Latin America: Class Struggle and Resistance in the Age of Extractive Capitalism

Published on Dissident Voice, by James Petras, August 25, 2013 (Linked with our new blog: politics for the 99%).

Class struggle is central in framing the issues of political rule, the relations of classes, the economic structures and strategies, and the distribution of wealth.
Especially in the era of imperialist globalization, the class struggle takes on an international character, as multi-national corporations, international financial organizations and imperial states directly intervene, or act through proxy collaborator states, in ‘the class struggle between labor and capital’ … //

… While the class struggle in its multiple expressions is a ‘constant’ and moving force in determining economic strategies and the direction of social policy, the organizational form which it takes has changed dramatically over the past half century. Even what appears to be similar organizations, like ‘movements’, ‘trade unions’ and ‘community-based mobilization’ have great variations in their internal make-up and mode of operation. Adding to the complexity, organizations change over time in their structure and relationship to the state, depending on the politics of the regime in power.

Let us illustrate:

During the 1970s, trade unions in Chile, Argentina, Peru, and Uruguay were highly political, playing a major role in mobilizing and uniting with parties and neighborhood movements in promoting the socialization of the economy and resisting the military take-overs. Likewise, during the later phases of the military dictatorships in Brazil and Peru, militant trade unions engaged in massive strikes to hasten the advent of democratic electoral politics. Subsequently, with the rise of post-neo-liberal regimes, most of the trade unions engaged in tripartite collective bargaining over narrow corporate’ demands, eschewing any community-based struggles over broader social issues and, in many cases, supporting regime policies through co-opted leaders. In other words ‘trade unions’, have at different times served as ‘social vanguards’ and allies of mass movements, mediators in social compromises and active collaborators and transmission belts of the state. The same organizational concept a trade union covers contradictory responses to the demands of class struggle. The same is true of ‘social movements’. During the onset and onslaught of the neo-liberal regimes, the social movements played a leading role in challenging the ascendant regimes and overthrowing them during the economic crises. The ‘movements’ varied from locally-based unemployed urban workers in Argentina, to community-based Indigenous movements in Ecuador and Bolivia, to centralized rural workers movements in Brazil. With the rise of the post neo-liberal regimes and the upswing of the mega-cycle, the unemployed workers movements virtually disappeared in Argentina, important sectors of the Indigenous movement, especially the cocaleros in Bolivia lost their autonomy and became a political prop for the Evo Morales regime, and the MST (or Landless Rural Workers Movement), diminished their land take-over activity in pursuit of economic subsidies from the Lula-Dilma regimes in Brazil … //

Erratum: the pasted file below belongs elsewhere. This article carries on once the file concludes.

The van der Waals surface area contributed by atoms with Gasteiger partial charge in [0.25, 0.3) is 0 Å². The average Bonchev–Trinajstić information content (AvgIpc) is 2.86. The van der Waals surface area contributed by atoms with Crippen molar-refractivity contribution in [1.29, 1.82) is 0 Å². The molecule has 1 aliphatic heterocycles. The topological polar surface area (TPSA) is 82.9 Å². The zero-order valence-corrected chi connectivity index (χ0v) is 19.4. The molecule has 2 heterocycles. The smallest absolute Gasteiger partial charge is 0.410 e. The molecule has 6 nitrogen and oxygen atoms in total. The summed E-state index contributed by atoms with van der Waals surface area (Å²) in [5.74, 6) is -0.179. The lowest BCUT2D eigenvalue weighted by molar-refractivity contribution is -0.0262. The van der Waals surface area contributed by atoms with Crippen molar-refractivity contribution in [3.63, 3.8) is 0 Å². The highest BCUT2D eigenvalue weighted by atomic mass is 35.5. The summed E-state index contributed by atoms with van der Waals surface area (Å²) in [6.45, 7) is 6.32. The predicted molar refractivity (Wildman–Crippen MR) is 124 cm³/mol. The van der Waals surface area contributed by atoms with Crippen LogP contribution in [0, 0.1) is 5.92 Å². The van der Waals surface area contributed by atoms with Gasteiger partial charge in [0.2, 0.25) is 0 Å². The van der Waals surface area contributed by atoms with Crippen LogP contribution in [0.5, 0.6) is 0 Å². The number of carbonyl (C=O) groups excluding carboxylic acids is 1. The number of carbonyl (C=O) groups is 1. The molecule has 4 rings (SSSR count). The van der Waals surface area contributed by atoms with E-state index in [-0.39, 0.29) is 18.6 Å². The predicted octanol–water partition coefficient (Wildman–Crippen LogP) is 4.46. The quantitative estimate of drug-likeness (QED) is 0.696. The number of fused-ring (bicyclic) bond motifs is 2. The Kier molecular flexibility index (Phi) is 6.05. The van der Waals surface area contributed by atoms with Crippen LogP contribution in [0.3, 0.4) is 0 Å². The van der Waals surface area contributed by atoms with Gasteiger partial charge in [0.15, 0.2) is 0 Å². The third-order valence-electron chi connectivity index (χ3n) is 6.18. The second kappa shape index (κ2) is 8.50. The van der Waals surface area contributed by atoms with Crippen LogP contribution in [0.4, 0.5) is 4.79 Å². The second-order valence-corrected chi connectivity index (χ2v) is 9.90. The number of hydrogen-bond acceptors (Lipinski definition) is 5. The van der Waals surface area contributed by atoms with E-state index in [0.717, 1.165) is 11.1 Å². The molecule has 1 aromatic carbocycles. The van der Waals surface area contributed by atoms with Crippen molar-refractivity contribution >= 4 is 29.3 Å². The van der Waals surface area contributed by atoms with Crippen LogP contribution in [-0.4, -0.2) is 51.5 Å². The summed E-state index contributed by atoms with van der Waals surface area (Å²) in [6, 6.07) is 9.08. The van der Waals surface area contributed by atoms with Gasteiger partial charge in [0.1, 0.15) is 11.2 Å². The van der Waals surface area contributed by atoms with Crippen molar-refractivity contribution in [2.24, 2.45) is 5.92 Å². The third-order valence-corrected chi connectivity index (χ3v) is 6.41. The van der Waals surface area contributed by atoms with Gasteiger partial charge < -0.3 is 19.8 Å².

… Case Studies of Class Struggle from Above and Below:

Class struggle has clearly been internationalized. Imperial intervention is a central part of class struggle from above and is endemic, whether in the form of multi-national corporations, investing and disinvesting, or via imperial state-promoted military coups and destabilization policies or by direct or proxy military invasions. Anti-imperialist class struggle from below is less prominent, yet manifests itself in international aid and solidarity policies from Venezuela via ALBA, international strategy meetings of peasants, indigenous people and solidarity movements. Yet the bulk of the class struggle against exploitation finds expression in movements by oppressed and dispossessed peoples who rely mainly on their own resource base in contrast to the ruling classes, which depend on strategic imperial allies.
(full text).


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